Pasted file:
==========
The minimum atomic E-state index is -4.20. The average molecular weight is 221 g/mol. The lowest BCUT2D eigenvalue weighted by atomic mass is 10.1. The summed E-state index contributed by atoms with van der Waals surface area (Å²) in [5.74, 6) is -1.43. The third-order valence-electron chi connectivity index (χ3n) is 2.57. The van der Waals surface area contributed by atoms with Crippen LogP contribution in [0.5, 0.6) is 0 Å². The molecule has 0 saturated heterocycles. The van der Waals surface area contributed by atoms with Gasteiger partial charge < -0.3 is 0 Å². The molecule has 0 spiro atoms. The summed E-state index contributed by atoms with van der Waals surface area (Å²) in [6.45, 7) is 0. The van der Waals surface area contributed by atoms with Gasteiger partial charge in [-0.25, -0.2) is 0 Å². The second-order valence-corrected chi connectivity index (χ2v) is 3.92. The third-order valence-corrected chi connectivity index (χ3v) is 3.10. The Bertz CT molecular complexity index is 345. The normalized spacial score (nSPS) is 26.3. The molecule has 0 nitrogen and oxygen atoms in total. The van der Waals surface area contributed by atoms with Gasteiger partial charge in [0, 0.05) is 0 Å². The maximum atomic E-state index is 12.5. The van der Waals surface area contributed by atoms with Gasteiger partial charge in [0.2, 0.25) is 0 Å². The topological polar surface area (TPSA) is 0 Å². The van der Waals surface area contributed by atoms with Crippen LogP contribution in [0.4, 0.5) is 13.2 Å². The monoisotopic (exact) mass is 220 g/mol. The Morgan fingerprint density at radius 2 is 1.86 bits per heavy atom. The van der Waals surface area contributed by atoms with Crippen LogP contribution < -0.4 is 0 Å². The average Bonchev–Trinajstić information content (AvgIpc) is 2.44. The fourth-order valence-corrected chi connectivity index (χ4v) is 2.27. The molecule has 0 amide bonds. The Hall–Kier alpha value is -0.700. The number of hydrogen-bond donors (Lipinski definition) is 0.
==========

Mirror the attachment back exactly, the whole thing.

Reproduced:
The minimum atomic E-state index is -4.20. The average molecular weight is 221 g/mol. The lowest BCUT2D eigenvalue weighted by atomic mass is 10.1. The summed E-state index contributed by atoms with van der Waals surface area (Å²) in [5.74, 6) is -1.43. The third-order valence-electron chi connectivity index (χ3n) is 2.57. The van der Waals surface area contributed by atoms with Crippen LogP contribution in [0.5, 0.6) is 0 Å². The molecule has 0 saturated heterocycles. The van der Waals surface area contributed by atoms with Gasteiger partial charge < -0.3 is 0 Å². The molecule has 0 spiro atoms. The summed E-state index contributed by atoms with van der Waals surface area (Å²) in [6.45, 7) is 0. The van der Waals surface area contributed by atoms with Gasteiger partial charge in [-0.25, -0.2) is 0 Å². The second-order valence-corrected chi connectivity index (χ2v) is 3.92. The third-order valence-corrected chi connectivity index (χ3v) is 3.10. The Bertz CT molecular complexity index is 345. The normalized spacial score (nSPS) is 26.3. The molecule has 0 nitrogen and oxygen atoms in total. The van der Waals surface area contributed by atoms with Gasteiger partial charge in [0, 0.05) is 0 Å². The maximum atomic E-state index is 12.5. The van der Waals surface area contributed by atoms with Gasteiger partial charge in [0.2, 0.25) is 0 Å². The topological polar surface area (TPSA) is 0 Å². The van der Waals surface area contributed by atoms with Crippen LogP contribution in [0.4, 0.5) is 13.2 Å². The monoisotopic (exact) mass is 220 g/mol. The Morgan fingerprint density at radius 2 is 1.86 bits per heavy atom. The van der Waals surface area contributed by atoms with Crippen LogP contribution < -0.4 is 0 Å². The average Bonchev–Trinajstić information content (AvgIpc) is 2.44. The fourth-order valence-corrected chi connectivity index (χ4v) is 2.27. The molecule has 0 amide bonds. The Hall–Kier alpha value is -0.700. The number of hydrogen-bond donors (Lipinski definition) is 0.